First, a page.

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  1. ITV Report

Have voters in Wrexham changed their minds since the 2017 general election?

In 2017, ITV Wales' Jonathan Hill visited Wrexham when it was predicted the long-held Labour seat might change hands in the general election.

Three weeks before the polling stations open once again, the Wales at Six presenter has returned to the north Wales town to see how voters feel two years later.

The first poll of the election campaign revealed that Labour were ahead in Wales with a four percentage point increase since October, but showed a Conservative gain of the Wrexham seat.

Jonathan spoke to voters in this local bakery during the 2017 general election campaign.
  • How did Wrexham vote in the 2017 general election?

In 2017, Wrexham's Labour candidate Ian Lucas won the majority seat by 1,832 votes.

The Conservative candidate, Andrew Atkinson, received 43.7% of the vote.

Plaid Cymru, with 5% of the vote, and the Liberal Democrats, who gained 2.5%, both saw a fall in votes since the 2015 general election.

Ian Lucas has been the MP for Wrexham since 2001, but announced in October that he will not be standing in the next general election.

Wrexham is the largest town in north Wales.
  • Did Wrexham vote to leave or remain in the EU referendum?

59% of people in the Wrexham Council area, which includes other villages and towns, voted to leave the European Union, seeing a 71.5% turnout.

The overall decision in Wales was to leave the EU by 52.5%.

  • So how do voters feel now?
This voter said trust in politicians has fallen.

One voter - who voted to leave in the EU referendum - feels the general election is "unnecessary."

"We voted to come out of the EU, and I think that vote should stand.

"These politicians have made that many promises, and now - as somebody said on the television the other night - they can't be trusted."

This voter said she will be

Another voter said she would like to see a Brexit Party candidate win the Wrexham seat.

"I'm sick of Brexit and I'll be glad when it's all done and dusted and we leave the European Union.

"Three years on, I think it's time for us to get out, I think it's time for us to rule our own country and sort it out."

This voter voted for the Conservatives in the last general election.

One Conservative voter said he does not believe the seat will remain Labour for much longer.

"I want Corbyn out and Boris to stay in."

This voter plans to vote Labour in her first time voting in a general election.

Meanwhile, a first-time voter plans to vote Labour and said she would like to remain in the EU.

"I just like their qualities more than the other ones."

Ningbo Palletised Distribution delivers to countries across Europe.

Two years ago Jonathan visited a logistics business that deals with so-called 'just-in-time' haulage from all over the country.

While they may have taken on fifty more workers since then, managing director Chris Stockton said the last two years have been full of ups and downs.

Mr Stockton - who voted to remain - wanted a government that was good for business. Now he just wants an end to Brexit uncertainty.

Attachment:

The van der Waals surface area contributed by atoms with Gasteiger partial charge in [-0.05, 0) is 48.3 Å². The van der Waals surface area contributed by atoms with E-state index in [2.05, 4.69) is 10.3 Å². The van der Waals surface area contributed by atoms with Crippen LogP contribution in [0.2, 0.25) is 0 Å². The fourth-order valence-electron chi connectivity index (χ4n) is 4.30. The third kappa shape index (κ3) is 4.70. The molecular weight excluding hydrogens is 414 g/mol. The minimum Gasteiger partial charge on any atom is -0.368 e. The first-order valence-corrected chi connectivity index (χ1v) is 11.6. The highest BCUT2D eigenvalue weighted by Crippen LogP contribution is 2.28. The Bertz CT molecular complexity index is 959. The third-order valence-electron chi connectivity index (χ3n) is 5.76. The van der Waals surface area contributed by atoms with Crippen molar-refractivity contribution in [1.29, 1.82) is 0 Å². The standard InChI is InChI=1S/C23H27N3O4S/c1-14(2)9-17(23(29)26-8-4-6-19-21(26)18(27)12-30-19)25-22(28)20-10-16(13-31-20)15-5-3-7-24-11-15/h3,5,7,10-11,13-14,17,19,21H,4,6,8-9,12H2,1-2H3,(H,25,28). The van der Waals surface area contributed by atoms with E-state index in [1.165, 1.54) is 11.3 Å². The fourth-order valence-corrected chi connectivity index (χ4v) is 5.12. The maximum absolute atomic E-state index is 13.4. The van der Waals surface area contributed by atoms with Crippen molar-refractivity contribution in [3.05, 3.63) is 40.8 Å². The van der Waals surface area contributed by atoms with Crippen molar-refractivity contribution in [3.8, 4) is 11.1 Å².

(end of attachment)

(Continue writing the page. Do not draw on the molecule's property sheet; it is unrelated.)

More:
I really would just like a deal - be it whatever. We'll deal with whatever is dished out to us, but another year, two years, or even months of more peaks and troughs just doesn't fill me with glee at all.

I'm minded to vote for the Conservatives based around Brexit. For somebody that was a Remainer, I would now rather we get out with some sort of a deal, even if it's an unfavourable deal. For me, a deal is a deal and let's move on.

– Chris Stockton, Ningbo managing director

Ningbo financial account Pauline Marchant was once "true blue to the core," but now said she doesn't care which party is in government.

"I don't know who's the best, and to be honest I don't really care.

"As long as somebody who's capable - and I don't really care which way they lean politically - picks the country up and sorts us out, because we're in such a terrible mess."

Professor Roger Awan-Scully of Cardiff University mapped out some of the key 'target' seats in Wales - the ones that are the most vulnerable, and the ones parties are targeting for gains.

For Labour, Professor Awan-Scully estimates the greatest concentration of vulnerability in Wales is the arc of seats in north-east Wales, including Wrexham.

Jonathan believes Wrexham acts as a

Being back in Wrexham I had a real sense of deja-vous, but equally there was a different atmosphere from two years ago.

I sensed real frustration from voters that they had been forced to the polls so soon after the last election. With the long standing MP standing down, you get the feeling that people here have been relieved of that sense of loyalty and might have an appetite for change.

It's such a strange election because normal behaviours don't seem to apply, and with the older people I spoke to it all seemed to come down to who they believed, party politics aside, would deliver on what they wanted to happen with Brexit.

But minds are not made up either, and while people might be flirting with switching their vote, it could all come down to how they feel when they are in the polling station.

Wrexham, I think, gives us a very good idea about where we are in this campaign, and where we might be when the results come in - it's a great barometer.

– Jonathan Hill, Wales at Six Presenter

Here are the candidates standing in Wrexham in the 2019 general election in the order they appear on the formal notice:

  • Sarah Elizabeth Atherton, Conservative
  • Ian Jonathan Berkeley-Hurst, Brexit Party
  • Carrie Harper, Plaid Cymru
  • Duncan Rees, Green Party
  • Tim Sly, Liberal Democrat
  • Mary Wimbury, Labour